Havana, Cuba: Latino Sports sent a special crew to the island nation of Cuba for the coverage of the 500 years of Havana and though our angle was and is sports, we were interested in seeing how the hoopla of dressing Havana for a 500 year old Gala would include, or exclude sports. Noemi Santana, Blanca Canino-Vigo and Francisco Lugoviña were excited to be here. This was the first trip here for Noemi and Francisco. This was Blanca’s second trip. I have been coming here since, 1978 together we were all ready for this assignment.
We learned quickly that sports in Cuba is too much part of the culture and politics to be obscured from any major happening. We also learned that the major events were basically focused in Havana. The rest of the island was business as usual and sports around the island were taking place as they would have everyday. Baseball was also commemorating its 56 Annual Baseball Series with many exciting games and surprises taking place that we will report on future articles.
It would be an injustice for us to be here in Havana and not report on the incredible events we witnessed in the Capital. Cuba was indeed well prepared and organized for this gala. Over five hundred thousand spectators attended the opening ceremony with music, fireworks and a visit from Cuban president, Manuel Díaz–Canal. As customary we met many other Latin Americans who had travelled here for the occasion. We met and made friends with Mexicans, Uruguayans and Puerto Ricans from the island (unlike us from the Diaspora) among others.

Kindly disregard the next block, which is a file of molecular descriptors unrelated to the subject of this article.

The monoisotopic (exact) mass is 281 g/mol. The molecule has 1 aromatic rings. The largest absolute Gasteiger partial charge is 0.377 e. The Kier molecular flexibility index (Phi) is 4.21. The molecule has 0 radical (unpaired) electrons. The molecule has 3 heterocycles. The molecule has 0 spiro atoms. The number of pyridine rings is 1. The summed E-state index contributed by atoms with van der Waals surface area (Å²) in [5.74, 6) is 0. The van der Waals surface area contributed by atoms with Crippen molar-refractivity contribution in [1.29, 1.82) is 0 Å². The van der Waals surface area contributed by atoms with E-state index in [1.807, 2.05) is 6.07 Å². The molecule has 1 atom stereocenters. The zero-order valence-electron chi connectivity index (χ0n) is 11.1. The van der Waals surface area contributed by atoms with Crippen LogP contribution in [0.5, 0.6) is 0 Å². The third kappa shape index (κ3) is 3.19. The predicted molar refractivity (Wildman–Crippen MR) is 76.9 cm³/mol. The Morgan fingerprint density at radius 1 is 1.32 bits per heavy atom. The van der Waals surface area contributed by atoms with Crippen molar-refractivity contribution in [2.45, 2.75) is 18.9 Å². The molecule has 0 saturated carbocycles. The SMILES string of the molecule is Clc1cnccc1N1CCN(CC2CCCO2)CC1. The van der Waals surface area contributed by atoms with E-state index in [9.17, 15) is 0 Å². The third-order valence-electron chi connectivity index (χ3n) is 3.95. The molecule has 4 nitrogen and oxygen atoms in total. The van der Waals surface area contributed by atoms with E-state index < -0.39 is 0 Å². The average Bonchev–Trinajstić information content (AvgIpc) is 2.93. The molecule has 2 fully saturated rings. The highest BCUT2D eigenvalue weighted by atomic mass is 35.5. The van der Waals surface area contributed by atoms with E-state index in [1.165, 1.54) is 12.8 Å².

We were all pleasantly surprised to be able to see so much culture just walking through the streets of Havana. One thing we all learned was that Cuba is also music and similar to Puerto Rican they might be going through very difficult periods but that does not stop them like us Puerto Rican’s from having fun.
Just about every restaurant, or outdoor bar had a live band playing. Bands made up of 3, 5, 7, members. Youth bands, all female bands, seniors in their advance age still singing and sounding as good as any performer much younger. Our most treasured cultural encounter was while walking in the early evening through the streets of Old Havana we heard a more classical sound that was not the usual Timba and Salsa beats we were use to hearing. As we walked looking for that sound we came across an open-air concert. We were treated to an incredible opera and ballet that would have easily been a feature in New York’s Carnegie Hall, or Lincoln Center. We were all pleasantly treated to something that was totally unexpected, but appreciated by our entire crew.
That was our welcome to Havana, 500 years of struggle and though still struggling they don’t skimp on their culture and sports.
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